Updated 17 February 2017

Diabetes kills every 10 sec

About three million South African have diabetes and an estimated three million more remained undiagnosed, according to the International Diabetes Foundation (IDF).


The foundation said the figures released recently also showed that diabetes currently affected 246 million people globally and is expected to affect 380 million people by 2025.

Dr Tanusha Ramaloo, head of clinical, marketing at Roche Diagnostics, said diabetes was still a misunderstood and feared condition, not just in South Africa, but around the world.

"Diabetes is a serious chronic disease. The reality is that diabetes is the fourth leading cause of death globally and every year it kills about 3.8 million people around the world and does not discriminate, affecting old and young, rich and poor, male and female," she said.

The disease can be successfully managed through lifestyle changes and medication, Ramaloo said.

Up to 80 percent of Type 2 diabetes is preventable by adopting a healthy diet and increasing physical activity.

Exercise is very important in controlling blood sugar levels and decreasing the risk of diabetes complications. Exercise can strengthen the heart, lower blood pressure and reduce stress levels, all of which are important factors in diabetes management.

November 14 has become United Nations World Diabetes day and South Africa has extended the campaign to the whole month of November, in order to increase awareness of diabetes and educate people on how to identify and manage the disease.

Misconceptions about Diabetes

1. Diabetes is not a killer disease

In fact, diabetes is a global killer, rivalling HIV/AIDS in its deadly reach. The disease kills some 3.8 million people a year. Every 10 seconds a person dies from diabetes-related causes.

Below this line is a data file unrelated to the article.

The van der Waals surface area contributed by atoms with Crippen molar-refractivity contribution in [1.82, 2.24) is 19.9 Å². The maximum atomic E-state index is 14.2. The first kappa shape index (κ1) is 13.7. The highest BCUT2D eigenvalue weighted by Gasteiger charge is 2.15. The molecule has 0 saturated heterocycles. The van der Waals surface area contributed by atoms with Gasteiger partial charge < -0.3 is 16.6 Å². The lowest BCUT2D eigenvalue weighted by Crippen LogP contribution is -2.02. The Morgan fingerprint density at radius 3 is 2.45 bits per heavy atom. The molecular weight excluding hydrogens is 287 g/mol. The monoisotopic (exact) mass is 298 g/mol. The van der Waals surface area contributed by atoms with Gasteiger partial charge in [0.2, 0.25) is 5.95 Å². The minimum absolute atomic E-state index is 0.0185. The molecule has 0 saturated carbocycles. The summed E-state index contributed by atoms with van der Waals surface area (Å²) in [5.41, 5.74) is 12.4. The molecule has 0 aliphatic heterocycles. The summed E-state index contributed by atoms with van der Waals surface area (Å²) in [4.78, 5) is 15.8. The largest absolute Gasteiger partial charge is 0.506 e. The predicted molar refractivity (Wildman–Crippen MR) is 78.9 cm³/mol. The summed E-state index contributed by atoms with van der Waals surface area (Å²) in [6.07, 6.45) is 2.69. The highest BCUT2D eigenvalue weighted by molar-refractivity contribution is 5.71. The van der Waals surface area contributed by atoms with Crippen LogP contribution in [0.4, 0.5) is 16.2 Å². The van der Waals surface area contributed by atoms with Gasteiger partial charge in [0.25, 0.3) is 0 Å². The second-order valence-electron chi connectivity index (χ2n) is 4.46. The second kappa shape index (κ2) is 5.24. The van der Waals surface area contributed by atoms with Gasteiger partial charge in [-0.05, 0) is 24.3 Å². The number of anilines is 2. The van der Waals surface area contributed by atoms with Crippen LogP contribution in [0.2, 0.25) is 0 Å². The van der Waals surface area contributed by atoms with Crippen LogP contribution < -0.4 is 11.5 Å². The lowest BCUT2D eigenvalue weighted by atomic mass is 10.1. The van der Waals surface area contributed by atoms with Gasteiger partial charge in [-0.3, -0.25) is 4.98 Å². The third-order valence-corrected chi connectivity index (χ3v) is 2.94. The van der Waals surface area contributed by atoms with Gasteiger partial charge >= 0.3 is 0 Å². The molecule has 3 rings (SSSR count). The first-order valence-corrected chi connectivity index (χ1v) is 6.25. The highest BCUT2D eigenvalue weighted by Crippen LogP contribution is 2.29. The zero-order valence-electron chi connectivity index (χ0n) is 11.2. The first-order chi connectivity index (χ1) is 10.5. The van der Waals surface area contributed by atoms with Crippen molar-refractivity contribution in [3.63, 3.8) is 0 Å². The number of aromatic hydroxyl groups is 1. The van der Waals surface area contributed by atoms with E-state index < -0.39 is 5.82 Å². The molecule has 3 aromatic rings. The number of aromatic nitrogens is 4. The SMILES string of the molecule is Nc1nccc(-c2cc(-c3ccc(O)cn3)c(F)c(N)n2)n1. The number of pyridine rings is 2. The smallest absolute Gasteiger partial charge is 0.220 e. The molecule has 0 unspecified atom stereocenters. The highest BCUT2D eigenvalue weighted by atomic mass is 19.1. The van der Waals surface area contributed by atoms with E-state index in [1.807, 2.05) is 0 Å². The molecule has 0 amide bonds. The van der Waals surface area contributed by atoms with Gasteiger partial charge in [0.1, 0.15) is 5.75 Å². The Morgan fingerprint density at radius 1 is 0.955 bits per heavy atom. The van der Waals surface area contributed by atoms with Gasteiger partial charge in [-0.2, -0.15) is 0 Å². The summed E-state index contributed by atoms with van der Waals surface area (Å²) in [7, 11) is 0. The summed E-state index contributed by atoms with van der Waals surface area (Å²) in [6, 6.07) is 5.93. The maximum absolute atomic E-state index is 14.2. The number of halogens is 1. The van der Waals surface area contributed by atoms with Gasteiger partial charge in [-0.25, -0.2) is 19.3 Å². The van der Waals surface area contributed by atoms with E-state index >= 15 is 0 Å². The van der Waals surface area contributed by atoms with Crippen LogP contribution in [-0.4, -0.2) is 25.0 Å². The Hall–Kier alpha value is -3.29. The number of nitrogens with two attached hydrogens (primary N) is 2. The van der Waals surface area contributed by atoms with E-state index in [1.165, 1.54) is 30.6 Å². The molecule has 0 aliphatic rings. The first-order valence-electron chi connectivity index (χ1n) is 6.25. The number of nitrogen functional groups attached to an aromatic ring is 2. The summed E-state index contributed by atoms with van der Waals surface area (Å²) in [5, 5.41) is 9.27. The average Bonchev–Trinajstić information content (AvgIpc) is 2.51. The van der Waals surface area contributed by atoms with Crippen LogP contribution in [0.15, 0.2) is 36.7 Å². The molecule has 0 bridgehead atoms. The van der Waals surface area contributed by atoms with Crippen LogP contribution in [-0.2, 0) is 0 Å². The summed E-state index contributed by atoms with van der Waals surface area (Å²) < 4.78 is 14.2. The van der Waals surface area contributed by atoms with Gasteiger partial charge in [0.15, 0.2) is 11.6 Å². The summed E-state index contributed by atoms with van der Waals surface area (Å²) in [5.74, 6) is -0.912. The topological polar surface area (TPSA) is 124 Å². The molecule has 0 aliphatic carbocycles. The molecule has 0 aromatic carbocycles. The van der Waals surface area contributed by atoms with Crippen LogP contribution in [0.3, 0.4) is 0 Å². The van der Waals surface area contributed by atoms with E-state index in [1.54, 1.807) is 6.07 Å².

2. Diabetes only affects rich countries

Diabetes hits all populations, regardless of income and it is becoming increasingly common. In many countries in Asia, the Middle East, Oceania and the Caribbean, diabetes affects 12-20% of the population. In 2025, 80% of all cases of diabetes will be in low and middle-income countries.

3. Diabetes only affects old people

In reality, diabetes affects all age groups. Currently, an estimated 246 million people between the ages of 20 and 79 will have diabetes. In developing countries diabetes affects at least 80 million people between ages 40-59.

4. Diabetes predominantly affects men

In fact, diabetes is rising in both men and women, and affects slightly more women than men. It is also increasing dramatically among youth and threatening to decimate indigenous populations.

5. Diabetes is the result of unhealthy “lifestyles”

The reality is that the poor and children have limited choices when it comes to living conditions, diet and education.

6. Diabetes cannot be prevented

While it is true that type 1 diabetes is not preventable, up to 80% of type 2 diabetes is preventable by a healthy diet, increasing physical activity and promoting a healthy lifestyle. - (International Diabetes Foundation/Sapa, October 2009)


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Dr. May currently works as a fulltime endocrinologist and has been in private practice since 2004. He has a variety of interests, predominantly obesity and diabetes, but also sees patients with osteoporosis, thyroid disorders, men's health disorders, pituitary and adrenal disorders, polycystic ovaries, and disorders of growth. He is a leading member of several obesity and diabetes societies and runs a trial centre for new drugs.

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